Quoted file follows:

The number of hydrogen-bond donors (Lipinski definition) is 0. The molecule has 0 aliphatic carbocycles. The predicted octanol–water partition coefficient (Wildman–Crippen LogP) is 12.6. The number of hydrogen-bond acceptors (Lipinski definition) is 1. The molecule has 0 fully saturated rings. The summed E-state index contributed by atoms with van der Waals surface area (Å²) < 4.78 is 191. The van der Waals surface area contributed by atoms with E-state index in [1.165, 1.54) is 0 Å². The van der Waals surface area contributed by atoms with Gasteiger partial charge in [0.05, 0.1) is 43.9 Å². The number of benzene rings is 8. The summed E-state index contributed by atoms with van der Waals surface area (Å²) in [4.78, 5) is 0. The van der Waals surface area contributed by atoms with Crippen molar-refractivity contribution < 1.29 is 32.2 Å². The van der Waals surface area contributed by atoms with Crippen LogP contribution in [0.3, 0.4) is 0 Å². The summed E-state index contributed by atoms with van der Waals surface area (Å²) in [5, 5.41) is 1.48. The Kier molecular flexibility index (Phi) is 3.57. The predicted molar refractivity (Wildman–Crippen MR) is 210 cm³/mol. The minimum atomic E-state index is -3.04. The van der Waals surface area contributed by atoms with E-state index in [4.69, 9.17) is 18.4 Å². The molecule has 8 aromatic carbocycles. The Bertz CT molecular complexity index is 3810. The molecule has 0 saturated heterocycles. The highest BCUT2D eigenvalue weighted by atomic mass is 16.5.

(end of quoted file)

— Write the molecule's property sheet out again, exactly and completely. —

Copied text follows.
The number of hydrogen-bond donors (Lipinski definition) is 0. The molecule has 0 aliphatic carbocycles. The predicted octanol–water partition coefficient (Wildman–Crippen LogP) is 12.6. The number of hydrogen-bond acceptors (Lipinski definition) is 1. The molecule has 0 fully saturated rings. The summed E-state index contributed by atoms with van der Waals surface area (Å²) < 4.78 is 191. The van der Waals surface area contributed by atoms with E-state index in [1.165, 1.54) is 0 Å². The van der Waals surface area contributed by atoms with Gasteiger partial charge in [0.05, 0.1) is 43.9 Å². The number of benzene rings is 8. The summed E-state index contributed by atoms with van der Waals surface area (Å²) in [4.78, 5) is 0. The van der Waals surface area contributed by atoms with Crippen molar-refractivity contribution < 1.29 is 32.2 Å². The van der Waals surface area contributed by atoms with Crippen LogP contribution in [0.3, 0.4) is 0 Å². The summed E-state index contributed by atoms with van der Waals surface area (Å²) in [5, 5.41) is 1.48. The Kier molecular flexibility index (Phi) is 3.57. The predicted molar refractivity (Wildman–Crippen MR) is 210 cm³/mol. The minimum atomic E-state index is -3.04. The van der Waals surface area contributed by atoms with E-state index in [4.69, 9.17) is 18.4 Å². The molecule has 8 aromatic carbocycles. The Bertz CT molecular complexity index is 3810. The molecule has 0 saturated heterocycles. The highest BCUT2D eigenvalue weighted by atomic mass is 16.5.